Network address translation (NAT) is a function by which IP addresses within a packet are replaced with different IP addresses. This function is most commonly performed by either routers or firewalls. This sample chapter from Cisco Press focuses on NAT within routers.
This article is provided courtesy of Cisco Press.
This chapter covers the following key topics:
Operation of NAT—This section discusses the basics of network address translation, including fundamental concepts and terminology, and typical NAT applications.
NAT Issues—This section examines some potential problems that you might encounter with NAT. Solutions to many of the problems, either through Cisco IOS Software functionality or through design techniques, are identified.
Configuring NAT—This section presents case studies demonstrating how Cisco IOS Software is configured to perform typical NAT functions.
Troubleshooting NAT—This section examines various methods and tools for troubleshooting Cisco NAT.
The acronym NAT is used interchangeably to mean network address translation and network address translator (software that runs the NAT function).
Operation of NAT
NAT is described in RFC 1631.1 The original intention of NAT was, like classless interdomain routing (CIDR), to slow the depletion of available IP address space by allowing many private IP addresses to be represented by some smaller number of public IP addresses. Since that time, users have found NAT to be a useful tool for network migrations and mergers, server load sharing, and creating "virtual servers." This section examines all these applications, but first describes the basics of NAT functionality and terminology.
Basic NAT Concepts
Figure 4-1 depicts a simple NAT function. Device A has an IP address that belongs to the private range specified by RFC 1918, whereas device B has a public IP address. When device A sends a packet to device B, the packet passes through a router that is running NAT. The NAT replaces device A's private address (192.168.2.23) in the source address field with a public address (126.96.36.199) that can be routed across the Internet, and forwards the packet. When device B sends a reply to device A, the destination address of the packet is 188.8.131.52. This packet again passes through the NAT router, and the destination address is replaced with device A's private address.
NAT is transparent to the end systems involved in the translation. In Figure 4-1, device A knows only that its IP address is 192.168.2.23; it is unaware of the 184.108.40.206 address. Device B, on the other hand, thinks the address of device A is 220.127.116.11; it knows nothing about the 192.168.2.23 address. That address is "hidden" from device B.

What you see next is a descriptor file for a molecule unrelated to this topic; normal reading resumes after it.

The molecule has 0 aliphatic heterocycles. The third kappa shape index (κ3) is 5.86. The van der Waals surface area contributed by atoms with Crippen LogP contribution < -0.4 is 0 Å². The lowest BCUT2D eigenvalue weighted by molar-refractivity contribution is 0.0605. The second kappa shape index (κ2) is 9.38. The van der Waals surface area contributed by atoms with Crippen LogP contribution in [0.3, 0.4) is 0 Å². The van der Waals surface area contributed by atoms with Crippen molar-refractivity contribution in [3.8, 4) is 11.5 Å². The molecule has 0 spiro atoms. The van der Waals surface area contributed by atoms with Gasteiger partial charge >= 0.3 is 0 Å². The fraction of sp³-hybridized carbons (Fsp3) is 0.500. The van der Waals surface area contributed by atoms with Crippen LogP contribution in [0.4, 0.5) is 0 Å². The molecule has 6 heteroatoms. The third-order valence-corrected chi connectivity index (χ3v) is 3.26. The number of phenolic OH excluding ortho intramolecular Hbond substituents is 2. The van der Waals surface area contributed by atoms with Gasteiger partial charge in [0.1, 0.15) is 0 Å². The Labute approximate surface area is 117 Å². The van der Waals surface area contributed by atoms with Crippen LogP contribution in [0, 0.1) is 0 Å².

NAT can hide addresses in both directions. In Figure 4-2, NAT is performed on the addresses of both device A and device B. Device A thinks device B's address is 172.16.80.91, when in fact device B's real address is 18.104.22.168. You can see that the NAT router is translating both the source and destination addresses in both directions to support this address scheme.
F igure 4-1 The NAT Router Replaces the Private Address of Device A (192.168.2.23) with a Publicly Routable Address (22.214.171.124)
Cisco NAT devices divide their world into the inside and the outside. Typically the inside is a private enterprise or ISP, and the outside is the public Internet or an Internet-facing service provider. Additionally, a Cisco NAT device classifies addresses as either local or global. A local address is an address that is seen by devices on the inside, and a global address is an address that is seen by devices on the outside. Given these four terms, an address may be one of four types:
Inside local (IL)—Addresses assigned to inside devices. These addresses are not advertised to the outside.
Inside global (IG)—Addresses by which inside devices are known to the outside.
Outside global (OG)—Addresses assigned to outside devices. These addresses are not advertised to the inside.
Outside local (OL)—Addresses by which outside devices are known to the inside.
In Figure 4-2, device A is on the inside and device B is on the outside. 192.168.2.23 is an inside local address, and 126.96.36.199 is an inside global address. 172.16.80.91 is an outside local address, and 188.8.131.52 is an outside global address.
F igure 4-2 The NAT Router Is Translating Both the Source and Destination Addresses in Both Directions
IG addresses are mapped to IL addresses, and OL addresses are mapped to OG addresses. The NAT device tracks these mappings in an address translation table. Example 4-1 shows the address translation table for the NAT router in Figure 4-2. This table contains three entries. Reading the entries from the bottom up, the first entry maps OL address 172.16.80.91 to the OG address 184.108.40.206. The next entry maps the IG address 220.127.116.11 to the IL address 192.168.2.23. These two entries are static, created when the router was configured to translate the specified addresses. The last (top) entry maps the inside addresses to the outside addresses. This entry is dynamic and was created when device A first sent a packet to device B.
Example 4-1 The Address Translation Table of the NAT Router in Figure 4-2
NATrouter#show ip nat translations
Pro Inside global Inside local Outside local Outside global
As the preceding paragraph demonstrates, a NAT entry may be static or dynamic. Static entries are one-to-one mappings of local addresses and global addresses. That is, a unique local address is mapped to a unique global address. Dynamic entries may be many-to-one or one-to-many. A many-to-one mapping means that many addresses can be mapped to a single address. In a one-to-many mapping, a single address can be mapped to one of several available addresses.
The following sections describe several common applications of NAT and demonstrate more clearly how static NAT and the various implementations of dynamic NAT operate.